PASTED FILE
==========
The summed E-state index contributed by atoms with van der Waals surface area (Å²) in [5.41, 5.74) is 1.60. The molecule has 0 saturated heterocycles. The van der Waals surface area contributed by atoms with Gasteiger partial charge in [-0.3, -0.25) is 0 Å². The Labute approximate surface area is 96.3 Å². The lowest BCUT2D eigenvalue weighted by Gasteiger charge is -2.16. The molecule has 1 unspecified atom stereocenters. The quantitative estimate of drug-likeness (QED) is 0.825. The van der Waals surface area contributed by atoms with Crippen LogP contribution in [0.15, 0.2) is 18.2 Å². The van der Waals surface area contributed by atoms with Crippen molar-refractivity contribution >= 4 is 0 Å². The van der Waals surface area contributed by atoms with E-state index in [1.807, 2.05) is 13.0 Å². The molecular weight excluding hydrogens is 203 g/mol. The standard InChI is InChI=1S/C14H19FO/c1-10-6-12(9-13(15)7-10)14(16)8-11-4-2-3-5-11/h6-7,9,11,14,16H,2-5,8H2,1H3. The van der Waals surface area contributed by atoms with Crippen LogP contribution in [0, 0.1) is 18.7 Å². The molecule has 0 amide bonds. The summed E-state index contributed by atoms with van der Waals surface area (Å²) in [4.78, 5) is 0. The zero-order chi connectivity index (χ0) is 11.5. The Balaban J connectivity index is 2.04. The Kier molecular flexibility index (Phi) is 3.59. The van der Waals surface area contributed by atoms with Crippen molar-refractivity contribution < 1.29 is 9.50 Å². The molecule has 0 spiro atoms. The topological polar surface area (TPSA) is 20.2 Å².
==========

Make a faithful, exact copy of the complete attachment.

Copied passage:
The summed E-state index contributed by atoms with van der Waals surface area (Å²) in [5.41, 5.74) is 1.60. The molecule has 0 saturated heterocycles. The van der Waals surface area contributed by atoms with Gasteiger partial charge in [-0.3, -0.25) is 0 Å². The Labute approximate surface area is 96.3 Å². The lowest BCUT2D eigenvalue weighted by Gasteiger charge is -2.16. The molecule has 1 unspecified atom stereocenters. The quantitative estimate of drug-likeness (QED) is 0.825. The van der Waals surface area contributed by atoms with Crippen LogP contribution in [0.15, 0.2) is 18.2 Å². The van der Waals surface area contributed by atoms with Crippen molar-refractivity contribution >= 4 is 0 Å². The van der Waals surface area contributed by atoms with E-state index in [1.807, 2.05) is 13.0 Å². The molecular weight excluding hydrogens is 203 g/mol. The standard InChI is InChI=1S/C14H19FO/c1-10-6-12(9-13(15)7-10)14(16)8-11-4-2-3-5-11/h6-7,9,11,14,16H,2-5,8H2,1H3. The van der Waals surface area contributed by atoms with Crippen LogP contribution in [0, 0.1) is 18.7 Å². The molecule has 0 amide bonds. The summed E-state index contributed by atoms with van der Waals surface area (Å²) in [4.78, 5) is 0. The zero-order chi connectivity index (χ0) is 11.5. The Balaban J connectivity index is 2.04. The Kier molecular flexibility index (Phi) is 3.59. The van der Waals surface area contributed by atoms with Crippen molar-refractivity contribution < 1.29 is 9.50 Å². The molecule has 0 spiro atoms. The topological polar surface area (TPSA) is 20.2 Å².